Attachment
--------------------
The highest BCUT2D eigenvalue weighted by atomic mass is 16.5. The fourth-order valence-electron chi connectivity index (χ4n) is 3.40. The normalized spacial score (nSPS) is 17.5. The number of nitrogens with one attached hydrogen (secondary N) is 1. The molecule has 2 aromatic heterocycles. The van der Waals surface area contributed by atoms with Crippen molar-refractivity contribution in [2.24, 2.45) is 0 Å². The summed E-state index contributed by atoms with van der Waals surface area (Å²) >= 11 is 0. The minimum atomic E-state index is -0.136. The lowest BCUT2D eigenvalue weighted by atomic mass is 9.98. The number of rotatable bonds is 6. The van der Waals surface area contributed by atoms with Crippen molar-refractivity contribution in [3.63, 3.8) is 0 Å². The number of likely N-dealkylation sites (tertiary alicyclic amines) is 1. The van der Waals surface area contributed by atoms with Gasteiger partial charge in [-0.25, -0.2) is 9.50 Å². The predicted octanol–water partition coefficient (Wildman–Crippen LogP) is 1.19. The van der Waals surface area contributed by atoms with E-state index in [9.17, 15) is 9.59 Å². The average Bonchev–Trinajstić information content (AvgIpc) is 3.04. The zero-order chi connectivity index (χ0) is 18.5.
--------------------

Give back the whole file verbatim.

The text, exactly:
The highest BCUT2D eigenvalue weighted by atomic mass is 16.5. The fourth-order valence-electron chi connectivity index (χ4n) is 3.40. The normalized spacial score (nSPS) is 17.5. The number of nitrogens with one attached hydrogen (secondary N) is 1. The molecule has 2 aromatic heterocycles. The van der Waals surface area contributed by atoms with Crippen molar-refractivity contribution in [2.24, 2.45) is 0 Å². The summed E-state index contributed by atoms with van der Waals surface area (Å²) >= 11 is 0. The minimum atomic E-state index is -0.136. The lowest BCUT2D eigenvalue weighted by atomic mass is 9.98. The number of rotatable bonds is 6. The van der Waals surface area contributed by atoms with Crippen molar-refractivity contribution in [3.63, 3.8) is 0 Å². The number of likely N-dealkylation sites (tertiary alicyclic amines) is 1. The van der Waals surface area contributed by atoms with Gasteiger partial charge in [-0.25, -0.2) is 9.50 Å². The predicted octanol–water partition coefficient (Wildman–Crippen LogP) is 1.19. The van der Waals surface area contributed by atoms with E-state index in [9.17, 15) is 9.59 Å². The average Bonchev–Trinajstić information content (AvgIpc) is 3.04. The zero-order chi connectivity index (χ0) is 18.5.